The Tyler Forks features boulderbed rapids. interspersed by sections of alder swamp, with several steep bedrock drops. Wren Falls (towards the end of the reach) may be one of the most scenic small falls in the state.
This reach begins with the "dells" of the Tyler Forks (local name unknown) which is reached by carrying upstream from the end of Moore Road. The river rapidly drops 40+' through a sequence which begins with fast class III feeding into a stepped ledge of 8'-10' and finishing with a fun drop through a rockwalled canyon/dells. This is the most technically challenging drop on this reach. Those who don't wish to run this should put-in at the Hwy 77 bridge as there is only flat water (and likely some deadfall/snags) between the bottom of this drop (at Moore Road) and the bridge.
From Hwy 77, the current picks up again through read-and-run boulderbed with one ledge of about 4'. After about a mile and three quarters, things start to slow down as the river enters a section of moving water through alder swamp. When the current starts picking up again, be aware that you are approaching Wren Falls. Wren is a rolled lip vertical of about 10'-12', dropping between vertical rock walls into a deep pool, a very beautiful site and great photo op. The falls approach is pretty straightforward, though you will want all the speed you can muster to launch and avoid the hole at the base. Below Wren there is about a half mile of class II followed by a short stretch of moving water to the Vogues Rd take-out.
The "dells" of the Tyler Forks (local name unknown) is reached by carrying about a quarter-mile upstream from the end of Moore Park Road. The river drops over 40' in about a quarter-mile through a sequence which begins with fast class III, feeding into a stepped ledge of 8-10 feet, and finishing with a fun drop through a small rockwalled canyon. This is the most challenging drop on this reach! (It may push into class IV territory at good flows!) Those who don't wish to run this drop should put-in at the Hwy 77 bridge, as there is only flat water between the bottom of this drop (at the end of Moore Road) and the bridge.
The following YouTube video (courtesy of 'edo0776') shows multiple runs through the dells:
You will park here and walk up for a look at (and possible run of) the dells. On the river from here down to Hwy.77, it is a full mile of low-gradient (no rapids!) moving water and meanders, with likely problems with deadfall and snags. (Possibly a mandatory portage or two? or more?) It may be a tough call whether to deal with that known and unknown, versus the time and hassle of taking out, securing boats in/on your vehicle(s), and driving down to Hwy.77 to 'restart' the rest of the trip from there.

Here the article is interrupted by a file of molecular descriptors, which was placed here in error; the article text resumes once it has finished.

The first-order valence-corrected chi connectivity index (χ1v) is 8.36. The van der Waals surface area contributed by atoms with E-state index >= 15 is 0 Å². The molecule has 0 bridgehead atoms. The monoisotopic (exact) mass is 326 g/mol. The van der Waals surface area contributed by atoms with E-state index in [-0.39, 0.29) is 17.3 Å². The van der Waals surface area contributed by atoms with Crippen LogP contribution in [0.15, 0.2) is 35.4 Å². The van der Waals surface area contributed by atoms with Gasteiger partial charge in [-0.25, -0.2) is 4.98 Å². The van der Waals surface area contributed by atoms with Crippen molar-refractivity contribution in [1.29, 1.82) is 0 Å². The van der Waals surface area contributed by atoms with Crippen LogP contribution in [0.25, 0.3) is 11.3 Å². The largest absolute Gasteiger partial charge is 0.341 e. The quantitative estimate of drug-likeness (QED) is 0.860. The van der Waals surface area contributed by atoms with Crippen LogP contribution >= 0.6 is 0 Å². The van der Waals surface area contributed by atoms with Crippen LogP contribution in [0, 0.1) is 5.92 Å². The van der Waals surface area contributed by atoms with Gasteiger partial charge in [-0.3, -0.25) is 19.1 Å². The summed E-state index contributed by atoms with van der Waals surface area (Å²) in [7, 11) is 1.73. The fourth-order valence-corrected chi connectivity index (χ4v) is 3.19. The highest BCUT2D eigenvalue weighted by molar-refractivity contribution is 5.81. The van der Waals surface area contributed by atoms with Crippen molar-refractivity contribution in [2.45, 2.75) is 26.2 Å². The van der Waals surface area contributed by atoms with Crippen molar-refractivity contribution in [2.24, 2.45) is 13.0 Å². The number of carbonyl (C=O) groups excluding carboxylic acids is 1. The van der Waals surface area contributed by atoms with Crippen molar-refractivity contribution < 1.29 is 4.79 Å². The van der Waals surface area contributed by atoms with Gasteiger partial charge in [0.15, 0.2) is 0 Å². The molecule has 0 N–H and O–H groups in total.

Just prior to Hwy.77 there is a defunct Soo Line railroad (now likely multi-use trail). After passing under this and Hwy.77 you'll pass under powerlines. This is the alternate put-in, for those not running the upper 'dells', or those not paddling the mile of meanders in between.
USGS lists a sampling site this location citing drainage area of 38.2 square miles.
Immediately around the first bend, you'll encounter a fine ledge to start things out.
A quick zig-zag and minor lead-in waves bring you to a bigger ledge/slide, after which action quickly subsides to riffles and waves, then flat/flowing water for nearly 3/4ths-mile.
Coming round a bend, flatwater again turns to riffles and waves, signaling the approach to the next good gradient.
Much less than the first two drops, but a welcome back-to-back couple of ledge/wave/holes in an 'S'-turn, followed by more riffles and waves.
Just about the time you think the action is going to revert to too tame, you come around another zig-zag to find a sweet slide.
Not far downstream, the river 'zigs' left and down a quick chute, then 'zags' right down a second chute. Downstream, waves continue for a bit before once again subsiding to riffles and flat, moving water.
The action totally dies out as you reach a very sharp zig-zag, and Erickson Creek (very small trib) enters river-right. This is the sign that you are in for over a mile of flatwater meanders in swampy territory. (Sorry 'bout that.)
Likely to be virtually unnoticed, Javorsky Creek enters from river-left. If you do happen to notice, it's your sign that these swampy meanders are coming to an end. (Yay!)
A slight acceleration of current, and a slight right bend lead you into the next sweet chute, which could (at some flows) have a significant wave/hole. A brief pool ensues, quickly followed by a ledge/wave/hole, then (as the river twists to the right) another set of ledge/wave/holes (while twisting back left again) before action subsides for a bit.
As the river twists right, it trips across a couple ledges (or a quick rapids). Downstream, you again enter an area of looping meanders and flatwater. There will be occasional random shoals, riffles and rips, but no real rapids for about two miles.
Perhaps a welcome change (from flatwater, minor riffles and rips), a minor stretch of boulder bed begins here. (It may or may not actually form 'rapids'.)
A rocky outcropping on river-right (just after a tight left-hand horse-shoe bend) signals approach to more interesting action once again, just around the next (right-hand) bend!
When the current starts picking up again, you are approaching Wren Falls. Wren is a rolled lip vertical of about 10-12 feet, dropping between vertical rock walls into a deep pool, a very beautiful site and great photo op. The falls approach is pretty straightforward, though (at some flows) you will want all the speed you can muster to launch and avoid the hole at the base.